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The Immortal Life of Henrietta Lacks Paperback – March 8, 2011


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Product Details

  • Paperback: 381 pages
  • Publisher: Broadway Books (March 8, 2011)
  • Language: English
  • ISBN-10: 1400052181
  • Product Dimensions: 5.2 x 1 x 8 inches
  • Shipping Weight: 1 pounds (View shipping rates and policies)
  • Average Customer Review: 4.5 out of 5 stars  See all reviews (3,549 customer reviews)
  • Amazon Best Sellers Rank: #894 in Books (See Top 100 in Books)

Editorial Reviews

Amazon.com Review

Amazon Best Books of the Month, February 2010: From a single, abbreviated life grew a seemingly immortal line of cells that made some of the most crucial innovations in modern science possible. And from that same life, and those cells, Rebecca Skloot has fashioned in The Immortal Life of Henrietta Lacks a fascinating and moving story of medicine and family, of how life is sustained in laboratories and in memory. Henrietta Lacks was a mother of five in Baltimore, a poor African American migrant from the tobacco farms of Virginia, who died from a cruelly aggressive cancer at the age of 30 in 1951. A sample of her cancerous tissue, taken without her knowledge or consent, as was the custom then, turned out to provide one of the holy grails of mid-century biology: human cells that could survive--even thrive--in the lab. Known as HeLa cells, their stunning potency gave scientists a building block for countless breakthroughs, beginning with the cure for polio. Meanwhile, Henrietta's family continued to live in poverty and frequently poor health, and their discovery decades later of her unknowing contribution--and her cells' strange survival--left them full of pride, anger, and suspicion. For a decade, Skloot doggedly but compassionately gathered the threads of these stories, slowly gaining the trust of the family while helping them learn the truth about Henrietta, and with their aid she tells a rich and haunting story that asks the questions, Who owns our bodies? And who carries our memories? --Tom Nissley


Amazon Exclusive: Jad Abumrad Reviews The Immortal Life of Henrietta Lacks

Jad Abumrad is host and creator of the public radio hit Radiolab, now in its seventh season and reaching over a million people monthly. Radiolab combines cutting-edge production with a philosophical approach to big ideas in science and beyond, and an inventive method of storytelling. Abumrad has won numerous awards, including a National Headliner Award in Radio and an American Association for the Advancement of Science (AAAS) Science Journalism Award. Read his exclusive Amazon guest review of The Immortal Life of Henrietta Lacks:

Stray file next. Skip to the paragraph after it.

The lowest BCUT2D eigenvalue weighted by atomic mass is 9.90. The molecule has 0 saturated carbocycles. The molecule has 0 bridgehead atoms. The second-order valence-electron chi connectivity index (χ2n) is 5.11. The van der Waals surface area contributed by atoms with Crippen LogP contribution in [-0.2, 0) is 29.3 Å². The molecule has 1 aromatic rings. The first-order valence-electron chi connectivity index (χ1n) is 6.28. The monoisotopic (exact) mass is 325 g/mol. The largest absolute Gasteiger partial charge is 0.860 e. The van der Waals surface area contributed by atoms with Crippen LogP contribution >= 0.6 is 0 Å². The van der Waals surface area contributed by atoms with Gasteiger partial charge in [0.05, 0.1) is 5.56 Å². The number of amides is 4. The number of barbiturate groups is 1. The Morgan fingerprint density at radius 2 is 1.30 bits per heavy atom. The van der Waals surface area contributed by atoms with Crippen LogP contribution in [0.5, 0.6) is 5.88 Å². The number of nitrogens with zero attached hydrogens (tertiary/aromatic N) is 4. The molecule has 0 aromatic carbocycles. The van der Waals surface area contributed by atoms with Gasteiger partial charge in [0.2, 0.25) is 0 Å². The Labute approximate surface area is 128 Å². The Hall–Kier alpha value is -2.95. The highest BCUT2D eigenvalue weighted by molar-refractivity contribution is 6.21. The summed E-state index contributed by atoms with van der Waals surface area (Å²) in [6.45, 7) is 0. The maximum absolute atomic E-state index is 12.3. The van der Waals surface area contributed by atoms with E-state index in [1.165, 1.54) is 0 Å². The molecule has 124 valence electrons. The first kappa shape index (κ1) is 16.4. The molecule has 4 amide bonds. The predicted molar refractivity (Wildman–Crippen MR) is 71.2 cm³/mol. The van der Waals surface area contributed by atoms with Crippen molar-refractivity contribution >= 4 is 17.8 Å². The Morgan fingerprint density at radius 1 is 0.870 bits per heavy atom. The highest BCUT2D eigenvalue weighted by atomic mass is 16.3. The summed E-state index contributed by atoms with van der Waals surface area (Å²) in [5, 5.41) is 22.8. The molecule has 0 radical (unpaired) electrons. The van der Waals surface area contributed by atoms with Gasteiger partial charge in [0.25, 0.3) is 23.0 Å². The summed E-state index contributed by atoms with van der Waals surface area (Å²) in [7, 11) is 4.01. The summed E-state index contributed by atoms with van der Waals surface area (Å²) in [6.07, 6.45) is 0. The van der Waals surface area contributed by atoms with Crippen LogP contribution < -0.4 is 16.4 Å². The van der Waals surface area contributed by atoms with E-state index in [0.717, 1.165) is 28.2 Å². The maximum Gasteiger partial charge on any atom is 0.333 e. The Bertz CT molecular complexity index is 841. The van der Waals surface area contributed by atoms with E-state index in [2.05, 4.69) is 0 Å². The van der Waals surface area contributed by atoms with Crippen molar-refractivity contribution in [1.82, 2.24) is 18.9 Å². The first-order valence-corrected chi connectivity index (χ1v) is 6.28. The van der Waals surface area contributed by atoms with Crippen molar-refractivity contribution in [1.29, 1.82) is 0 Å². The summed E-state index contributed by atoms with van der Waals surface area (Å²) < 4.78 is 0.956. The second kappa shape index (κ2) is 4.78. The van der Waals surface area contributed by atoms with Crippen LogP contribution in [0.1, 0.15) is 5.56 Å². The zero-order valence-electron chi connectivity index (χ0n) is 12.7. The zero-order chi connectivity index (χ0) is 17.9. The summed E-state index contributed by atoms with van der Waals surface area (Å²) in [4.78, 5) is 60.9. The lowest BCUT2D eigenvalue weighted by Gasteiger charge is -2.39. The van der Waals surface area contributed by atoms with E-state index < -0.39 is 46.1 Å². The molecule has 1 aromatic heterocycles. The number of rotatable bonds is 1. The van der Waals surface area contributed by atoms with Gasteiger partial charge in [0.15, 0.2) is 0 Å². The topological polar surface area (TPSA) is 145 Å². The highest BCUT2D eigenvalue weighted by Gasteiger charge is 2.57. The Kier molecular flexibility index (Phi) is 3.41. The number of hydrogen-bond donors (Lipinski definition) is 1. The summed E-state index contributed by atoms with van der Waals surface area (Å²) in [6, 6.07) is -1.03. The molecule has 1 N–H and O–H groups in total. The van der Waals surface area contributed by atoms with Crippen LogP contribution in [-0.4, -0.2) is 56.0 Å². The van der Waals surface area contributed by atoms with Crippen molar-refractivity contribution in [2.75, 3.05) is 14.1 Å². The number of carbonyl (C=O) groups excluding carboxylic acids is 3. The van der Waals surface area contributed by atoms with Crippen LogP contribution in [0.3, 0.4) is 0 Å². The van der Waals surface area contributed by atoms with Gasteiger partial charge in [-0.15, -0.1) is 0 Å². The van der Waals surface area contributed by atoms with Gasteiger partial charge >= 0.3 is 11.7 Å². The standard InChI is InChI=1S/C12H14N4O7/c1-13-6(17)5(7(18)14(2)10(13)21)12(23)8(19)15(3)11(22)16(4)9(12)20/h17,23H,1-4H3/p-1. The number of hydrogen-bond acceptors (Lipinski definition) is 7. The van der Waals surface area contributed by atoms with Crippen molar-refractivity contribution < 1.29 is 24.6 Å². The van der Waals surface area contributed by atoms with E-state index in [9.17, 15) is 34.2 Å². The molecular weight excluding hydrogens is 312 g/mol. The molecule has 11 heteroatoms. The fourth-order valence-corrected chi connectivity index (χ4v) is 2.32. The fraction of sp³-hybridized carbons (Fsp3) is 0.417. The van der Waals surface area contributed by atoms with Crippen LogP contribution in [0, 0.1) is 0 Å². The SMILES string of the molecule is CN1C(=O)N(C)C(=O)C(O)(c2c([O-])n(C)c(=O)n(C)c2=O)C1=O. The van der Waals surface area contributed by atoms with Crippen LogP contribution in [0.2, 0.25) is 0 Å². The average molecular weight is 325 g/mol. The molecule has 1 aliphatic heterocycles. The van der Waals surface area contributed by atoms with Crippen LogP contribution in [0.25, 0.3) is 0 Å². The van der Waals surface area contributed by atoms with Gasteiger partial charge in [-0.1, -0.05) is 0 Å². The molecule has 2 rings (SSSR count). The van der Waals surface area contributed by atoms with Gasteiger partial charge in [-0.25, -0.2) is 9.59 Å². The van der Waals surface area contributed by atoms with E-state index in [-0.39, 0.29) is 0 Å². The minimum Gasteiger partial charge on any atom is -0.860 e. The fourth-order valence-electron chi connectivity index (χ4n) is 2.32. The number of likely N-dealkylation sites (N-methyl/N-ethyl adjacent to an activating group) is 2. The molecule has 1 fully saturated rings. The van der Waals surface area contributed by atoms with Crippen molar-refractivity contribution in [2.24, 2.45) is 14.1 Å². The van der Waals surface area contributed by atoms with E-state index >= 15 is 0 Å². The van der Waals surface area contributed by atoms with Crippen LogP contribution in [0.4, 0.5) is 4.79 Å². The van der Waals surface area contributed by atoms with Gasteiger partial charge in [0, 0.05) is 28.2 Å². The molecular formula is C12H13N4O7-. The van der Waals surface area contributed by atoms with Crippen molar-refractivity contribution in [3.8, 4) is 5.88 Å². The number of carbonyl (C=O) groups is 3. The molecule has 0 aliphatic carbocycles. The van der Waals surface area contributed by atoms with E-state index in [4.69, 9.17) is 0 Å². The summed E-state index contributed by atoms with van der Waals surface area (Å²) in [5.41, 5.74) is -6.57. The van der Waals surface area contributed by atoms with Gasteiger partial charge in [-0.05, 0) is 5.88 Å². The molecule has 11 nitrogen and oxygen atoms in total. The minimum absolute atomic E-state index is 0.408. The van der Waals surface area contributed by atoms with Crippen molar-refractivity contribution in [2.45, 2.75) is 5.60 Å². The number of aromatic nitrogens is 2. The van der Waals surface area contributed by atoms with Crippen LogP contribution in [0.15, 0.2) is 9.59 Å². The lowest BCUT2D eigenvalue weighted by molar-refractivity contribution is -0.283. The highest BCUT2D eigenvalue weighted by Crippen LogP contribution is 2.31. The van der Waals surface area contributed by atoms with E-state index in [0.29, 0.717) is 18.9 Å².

Honestly, I can't imagine a better tale.

A detective story that's at once mythically large and painfully intimate.

Just the simple facts are hard to believe: that in 1951, a poor black woman named Henrietta Lacks dies of cervical cancer, but pieces of the tumor that killed her--taken without her knowledge or consent--live on, first in one lab, then in hundreds, then thousands, then in giant factories churning out polio vaccines, then aboard rocket ships launched into space. The cells from this one tumor would spawn a multi-billion dollar industry and become a foundation of modern science--leading to breakthroughs in gene mapping, cloning and fertility and helping to discover how viruses work and how cancer develops (among a million other things). All of which is to say: the science end of this story is enough to blow one's mind right out of one's face.

But what's truly remarkable about Rebecca Skloot's book is that we also get the rest of the story, the part that could have easily remained hidden had she not spent ten years unearthing it: Who was Henrietta Lacks? How did she live? How she did die? Did her family know that she'd become, in some sense, immortal, and how did that affect them? These are crucial questions, because science should never forget the people who gave it life. And so, what unfolds is not only a reporting tour de force but also a very entertaining account of Henrietta, her ancestors, her cells and the scientists who grew them.

The book ultimately channels its journey of discovery though Henrietta's youngest daughter, Deborah, who never knew her mother, and who dreamt of one day being a scientist.

As Deborah Lacks and Skloot search for answers, we're bounced effortlessly from the tiny tobacco-farming Virginia hamlet of Henrietta's childhood to modern-day Baltimore, where Henrietta's family remains. Along the way, a series of unforgettable juxtapositions: cell culturing bumps into faith healings, cutting edge medicine collides with the dark truth that Henrietta's family can't afford the health insurance to care for diseases their mother's cells have helped to cure.

Rebecca Skloot tells the story with great sensitivity, urgency and, in the end, damn fine writing. I highly recommend this book. --Jad Abumrad


Look Inside The Immortal Life of Henrietta Lacks

Click on thumbnails for larger images

Henrietta and David Lacks, circa 1945.